Oct 28, 2018, 01:38 PM
Registered User

# Scaling down Irene to the size of Emma

Hi folks.
I find Irene to be a bit large and heavy for my use. Emma, which I have completed, seems about right for me.
I would like to scale down the plans of Irene by a factor which I can choose on printing. The question is, if I want to have an Emma size boat
from Irene's plans, what should that factor be?
I have compared the two boats and here are some figures, Emma first and Irene second, with the ratio Emma/Irene.
Total disp. 6.1, 11.4 kg, Ratio=0.54
Keel wt. 3.4 , 6.4 kg, Ratio=0.53
Sail area 3393, 5484 cm2, Ratio = 0.62
Total length 100, 147 cm Ratio=0.68
Waterline length 100, 100 cm Ratio=1.0
Length scales proportional to the linear factor. Sail area scales as a square of the factor, and displacement scales
as the cube of the linear factor. Obviously there will be a compromise needed.
If I choose to scale so that I have the same displacement as Emma, then based on the displacement ratio 0.54,
the cube root of 0.54 =0.81, or 81%.
This gives a total length of 0.81x147cm=119cm, The waterline length would be 0.81x100cm=80cm
Sail area will be 0.81x0.81x5484 cm2=3598 cm2 or just 5% larger than that of Emma.
The total displacement will be 0.81x0.81x0.81x11.4kg=6.1kg or the same as that of Emma.
The keel weight will be the same, 3.4kg
I have a feeling this scaling might work out OK since a 20% difference is a relatively small scale-down.
This scaling would give me an Irene, just slightly longer than Emma, the same weight,
with two 20% shorter masts and slightly larger sail area.
But will it work? I certainly would be happy to have your comments, especially, of course, from Gary.
Irving
 Oct 28, 2018, 03:43 PM Mad on modding That is an impressive set of calculations. All I can say, and from my own experience, are two things. 1: Sail size is not going to make a great deal of difference as to whether it sails Ok, or does it very well. Err to the larger area if you must. 2: Only Gary can really give you an experienced answer. He has directed some of my experimental notions to a very successful application, and by explaining the fundamentals of why he offers a particular solution, or just how he came about it for his plans. He has never just came right out and said "forget it!" but just continues to get his own personal satisfaction of seeing what other do with his basic designs. More often it is me just reporting "didn't work.." My money is on what he suggests for the keel and bulb. If it were me I'd just plan to go with what you have determined, but see what he thinks before you start cutting. Irene is certainly an arm full when trying to launch of lakeside unstable rock lining. Particularly when the wind is up and gusty (my preferred conditions)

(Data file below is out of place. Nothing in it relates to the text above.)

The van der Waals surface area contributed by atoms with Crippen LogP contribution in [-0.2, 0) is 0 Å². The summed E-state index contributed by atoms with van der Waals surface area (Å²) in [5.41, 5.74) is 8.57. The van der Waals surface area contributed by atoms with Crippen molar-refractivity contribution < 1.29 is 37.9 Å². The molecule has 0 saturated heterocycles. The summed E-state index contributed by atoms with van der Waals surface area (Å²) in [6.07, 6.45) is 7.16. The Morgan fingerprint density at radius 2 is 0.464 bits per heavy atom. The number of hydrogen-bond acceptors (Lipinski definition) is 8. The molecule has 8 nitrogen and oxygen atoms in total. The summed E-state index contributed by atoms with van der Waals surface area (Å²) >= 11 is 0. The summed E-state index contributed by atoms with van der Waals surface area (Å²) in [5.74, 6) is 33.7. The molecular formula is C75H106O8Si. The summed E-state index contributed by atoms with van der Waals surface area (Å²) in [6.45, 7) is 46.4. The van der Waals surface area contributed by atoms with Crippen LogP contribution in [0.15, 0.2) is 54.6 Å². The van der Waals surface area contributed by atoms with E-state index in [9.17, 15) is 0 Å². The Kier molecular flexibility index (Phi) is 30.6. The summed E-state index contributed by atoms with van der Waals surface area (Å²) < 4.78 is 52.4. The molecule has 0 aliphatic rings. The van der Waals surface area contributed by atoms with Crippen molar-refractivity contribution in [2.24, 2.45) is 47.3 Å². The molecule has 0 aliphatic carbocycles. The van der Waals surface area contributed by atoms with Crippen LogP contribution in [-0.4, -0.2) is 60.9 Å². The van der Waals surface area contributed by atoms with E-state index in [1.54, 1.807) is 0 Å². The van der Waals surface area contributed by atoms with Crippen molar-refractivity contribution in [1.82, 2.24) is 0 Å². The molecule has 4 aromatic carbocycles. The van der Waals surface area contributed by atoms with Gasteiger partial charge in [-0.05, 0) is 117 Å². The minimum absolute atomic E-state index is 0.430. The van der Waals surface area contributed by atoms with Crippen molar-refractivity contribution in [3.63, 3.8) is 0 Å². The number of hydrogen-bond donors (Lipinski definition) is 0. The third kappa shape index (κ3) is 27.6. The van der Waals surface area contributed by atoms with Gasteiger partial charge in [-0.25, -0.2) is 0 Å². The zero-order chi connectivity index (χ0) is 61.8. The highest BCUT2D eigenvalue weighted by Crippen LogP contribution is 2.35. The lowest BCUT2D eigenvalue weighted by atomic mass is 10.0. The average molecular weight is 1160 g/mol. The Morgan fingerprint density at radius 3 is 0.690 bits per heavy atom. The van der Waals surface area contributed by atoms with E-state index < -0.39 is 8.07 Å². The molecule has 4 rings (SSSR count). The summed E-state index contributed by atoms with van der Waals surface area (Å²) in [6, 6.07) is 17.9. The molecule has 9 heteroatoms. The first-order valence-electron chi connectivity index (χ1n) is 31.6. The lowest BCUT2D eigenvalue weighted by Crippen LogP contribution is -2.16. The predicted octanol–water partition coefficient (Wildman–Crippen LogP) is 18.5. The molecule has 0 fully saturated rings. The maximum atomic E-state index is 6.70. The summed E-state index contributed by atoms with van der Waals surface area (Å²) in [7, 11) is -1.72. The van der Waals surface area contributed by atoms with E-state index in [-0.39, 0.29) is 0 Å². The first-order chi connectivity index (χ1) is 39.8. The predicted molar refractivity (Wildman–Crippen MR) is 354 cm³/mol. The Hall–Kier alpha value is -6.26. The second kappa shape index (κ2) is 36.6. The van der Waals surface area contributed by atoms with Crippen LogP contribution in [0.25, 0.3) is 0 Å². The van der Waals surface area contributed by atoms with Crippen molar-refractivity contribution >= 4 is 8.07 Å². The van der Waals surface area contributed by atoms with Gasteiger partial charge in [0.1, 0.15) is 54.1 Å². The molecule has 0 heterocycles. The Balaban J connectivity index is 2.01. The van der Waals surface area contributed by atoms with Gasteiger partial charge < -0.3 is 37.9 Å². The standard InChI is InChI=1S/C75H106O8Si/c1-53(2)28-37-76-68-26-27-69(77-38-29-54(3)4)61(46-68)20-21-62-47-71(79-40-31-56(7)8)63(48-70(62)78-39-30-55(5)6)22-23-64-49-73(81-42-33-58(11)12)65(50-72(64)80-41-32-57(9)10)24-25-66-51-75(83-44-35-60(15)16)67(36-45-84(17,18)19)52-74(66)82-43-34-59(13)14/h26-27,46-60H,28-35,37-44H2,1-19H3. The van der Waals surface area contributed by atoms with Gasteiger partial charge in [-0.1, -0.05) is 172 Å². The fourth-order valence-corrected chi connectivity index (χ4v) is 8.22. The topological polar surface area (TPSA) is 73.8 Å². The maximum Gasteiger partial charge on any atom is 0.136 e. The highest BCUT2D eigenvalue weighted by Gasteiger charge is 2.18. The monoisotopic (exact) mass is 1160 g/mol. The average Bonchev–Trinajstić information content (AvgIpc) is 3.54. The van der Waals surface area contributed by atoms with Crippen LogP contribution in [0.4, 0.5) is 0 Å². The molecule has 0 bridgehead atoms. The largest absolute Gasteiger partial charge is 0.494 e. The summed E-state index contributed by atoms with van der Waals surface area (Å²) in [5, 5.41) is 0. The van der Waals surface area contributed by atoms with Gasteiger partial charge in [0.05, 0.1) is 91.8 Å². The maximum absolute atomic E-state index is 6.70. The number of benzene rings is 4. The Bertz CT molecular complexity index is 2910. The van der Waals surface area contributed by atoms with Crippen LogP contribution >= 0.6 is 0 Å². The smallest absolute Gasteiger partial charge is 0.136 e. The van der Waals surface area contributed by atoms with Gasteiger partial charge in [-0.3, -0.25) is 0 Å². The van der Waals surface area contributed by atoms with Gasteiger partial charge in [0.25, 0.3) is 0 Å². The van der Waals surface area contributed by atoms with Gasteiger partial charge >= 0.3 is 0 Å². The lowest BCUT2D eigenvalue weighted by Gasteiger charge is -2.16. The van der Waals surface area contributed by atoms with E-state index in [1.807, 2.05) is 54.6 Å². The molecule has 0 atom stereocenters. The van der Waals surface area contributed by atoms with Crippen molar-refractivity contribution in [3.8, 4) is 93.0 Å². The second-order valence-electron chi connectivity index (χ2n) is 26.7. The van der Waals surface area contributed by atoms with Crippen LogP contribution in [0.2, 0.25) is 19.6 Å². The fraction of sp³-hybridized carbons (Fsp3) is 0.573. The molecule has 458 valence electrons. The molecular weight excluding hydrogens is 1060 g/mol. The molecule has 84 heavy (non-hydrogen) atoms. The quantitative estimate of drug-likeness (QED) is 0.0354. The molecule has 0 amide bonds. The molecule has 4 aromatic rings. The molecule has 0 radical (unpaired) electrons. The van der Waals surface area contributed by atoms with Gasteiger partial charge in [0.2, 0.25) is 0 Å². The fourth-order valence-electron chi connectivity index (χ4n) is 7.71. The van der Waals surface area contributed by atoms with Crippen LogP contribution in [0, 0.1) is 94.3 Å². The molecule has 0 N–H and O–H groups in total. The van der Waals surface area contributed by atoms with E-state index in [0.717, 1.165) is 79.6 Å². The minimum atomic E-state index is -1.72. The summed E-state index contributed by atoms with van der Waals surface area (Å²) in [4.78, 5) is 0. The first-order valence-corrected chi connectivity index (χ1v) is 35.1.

Oct 28, 2018, 08:43 PM

# Scaling down Irene

Cheers for your comprehension of Linear/Square/Cube factors which affect scaling of Boats.
You are right to acknowledge that scaling very far could lead to disappointment.
As you note, scaling Irene to 81% will give you a schooner with displacement about equal to Emma (about 1/2 of the original Irene).
Short answer, I think her performance will be satisfactory - the math suggests so - but only trial will tell for sure.
I suggest if you build the 81% boat (think light), then fashion the lead bulb to bring her total weight to the desired approx. 13-1/2 pounds.
Lastly, have No Fear, and let me and everyone else know how it works out!
Cheers, Gary
 Oct 29, 2018, 02:33 AM Registered User Hi Gary, I'm thinking about scaling Irene up to a 30 footer. If I run internal ballast, how much weight will I have to put on to keep from capsizing? Keep in mind that my doctor wants me to lose weight. Sailing is more important than waist line. Cheers, Terry
Oct 29, 2018, 12:14 PM
Registered User

# Scaling down Emma to half displacement

Or how about building a smaller Emma with a displacement of 1/2 that of the original Emma?
The calculations are the same as proposed before going from the Irene size to Emma size.
So with displacement ratio of 0.5, the cubed relationship, gives a 0.79 as the
linear factor, or a reduction of 20% for the linear dimensions.
The new length is 0.79m, the new mast height is 0.79m.
The new sail area is 0.79x0.79x3393cm2=0.63x3393cm2=2127cm2
I could imagine that the keel and rudder dimensions could also be reduced by 20%
and also the bulb weight reduced by 50%. My smaller Emma would have a much reduced hull weight,
which is hard to calculate exactly because some things, such as plywood and controls would be the same. It could be that with a keel
of 1.7kg maybe the total boat weight would be only 3.1kg. Now wouldn't that be a cute little RC sailor?
Irving
Nov 02, 2018, 10:18 AM
Registered User

# Irene for sale

Nov 04, 2018, 03:54 PM

# Stainless steel wire sourcing

You can get these anywhere, egg whisks.